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Arts Review: Carmina Burana/Serenade by the Birmingham Royal Ballet


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On the day of the Solar Eclipse, it was obvious that there was something primitive, sinister and dark in the air. Oozing in sin, Carmina Burana was revived for the first time in twenty years at the London Coliseum. It's David Bintley's living, breathing legacy showcased by the Birmingham Royal Ballet to Carl Orff's iconic music, sung by the Royal Ballet Sinfonia and Ex Cathedra (commonly represented with Britain's Got Talent).

The evening opened with Balanchine's "Serenade". Having previously seen the BRB perform the piece a month before, it was nice to find familiarity in the repertoire. The moon drenched piece in hand with Tchaikovsky's strings was just as romantic and perfectly executed as before. The sold our evening reached out to those of all ages, which, honestly, was so encouraging to see. A subjective narrative blurred with distinguished differences between the active and the passive; somewhat the sweet and sour of ballet. The ethereality of it all however, was just a tease for what was to come. If "Serenade" was an angel, then "Carmina Burana" was the antichrist, Armageddon and burning church to follow. 

Carmina Burana opens with Celine Gittens on stage, blindfolded and in stilettos; a hooker. She is quintessentially the company's Crown Jewels and it's immediately obvious as to why. Gittens begins dancing to the RB Sinfonia performing the most memorable and infamous of Orff's piece, 'O, Fortuna'. She is simultaneously stripped of all identity, yet completely empowered and aware of who she is as crosses suspend from the stage. It's beautiful. Carmina breaks away from more classical forms of ballet but still managed to hold onto the strictness and the discipline they the BRB are so famous for.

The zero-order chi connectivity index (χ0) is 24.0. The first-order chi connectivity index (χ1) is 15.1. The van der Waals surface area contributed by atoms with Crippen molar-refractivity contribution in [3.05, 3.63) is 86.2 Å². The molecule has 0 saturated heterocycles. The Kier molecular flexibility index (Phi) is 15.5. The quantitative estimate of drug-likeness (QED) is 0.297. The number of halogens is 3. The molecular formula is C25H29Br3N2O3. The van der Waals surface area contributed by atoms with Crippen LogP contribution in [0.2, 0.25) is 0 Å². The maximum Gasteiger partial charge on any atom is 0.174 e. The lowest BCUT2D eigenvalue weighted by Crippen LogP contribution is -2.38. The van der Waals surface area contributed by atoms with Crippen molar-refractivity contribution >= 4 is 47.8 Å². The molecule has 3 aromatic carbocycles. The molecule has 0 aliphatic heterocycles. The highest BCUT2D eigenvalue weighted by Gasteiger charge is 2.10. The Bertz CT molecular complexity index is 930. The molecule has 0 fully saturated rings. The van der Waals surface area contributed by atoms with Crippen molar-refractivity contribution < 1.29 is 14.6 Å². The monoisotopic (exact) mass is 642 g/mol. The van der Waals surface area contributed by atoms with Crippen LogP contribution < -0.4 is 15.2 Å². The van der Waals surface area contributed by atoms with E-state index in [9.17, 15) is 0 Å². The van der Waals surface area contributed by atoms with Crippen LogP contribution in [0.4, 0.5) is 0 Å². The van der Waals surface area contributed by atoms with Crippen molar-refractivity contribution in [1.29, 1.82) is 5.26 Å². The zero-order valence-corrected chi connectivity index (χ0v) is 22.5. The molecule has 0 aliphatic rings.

Gittens is replaced by what appear to be religious men, completely losing their faith through distortions while the choir devour everything with decibels. No matter how hard you try, it was faultless and caused a capacitated coliseum to surrender to temptation. Though the show seemed a little confusing at times, with three male principles it certainly raised eyebrows. ‘On The Village Green’ was clearly the result of too many Class A’s, shots, not enough sleep or all of the above; a feverish fusion in which every dancer was of utmost importance. Everyone had their place in Bintley’s impressive use of space.

The dances eased in and out of seriousness, balancing darkness with comedy. ‘In the Tavern’ played with gluttony and sin in which the “gluttons” were seen trying to roast Stanciulescu. It was Swan Lake gone wrong and was pretty receptive with the audience.

The show closed with “The Court of Love”; odd, but brilliant. A flirt with Satan and Gittens is reunited with Singleton. Having previously seen the two paired in the picturesque and eloquent setting of Coppélia , it was weird to see them in kinkier circumstances. The piece was overwhelmed with barriers of gender, only to be destroyed again. Ending how it started with ‘O, Fortuna’, dancers would materialise behind Gittens to completely enrapture the venue. It was one of the most powerful, decibel ridden, hauntingly empowering, sinful, seductive, sexy and decadent endings to have ever happened to ballet.

Carmina Burana returns in Birmingham 17th June with The King Dances.

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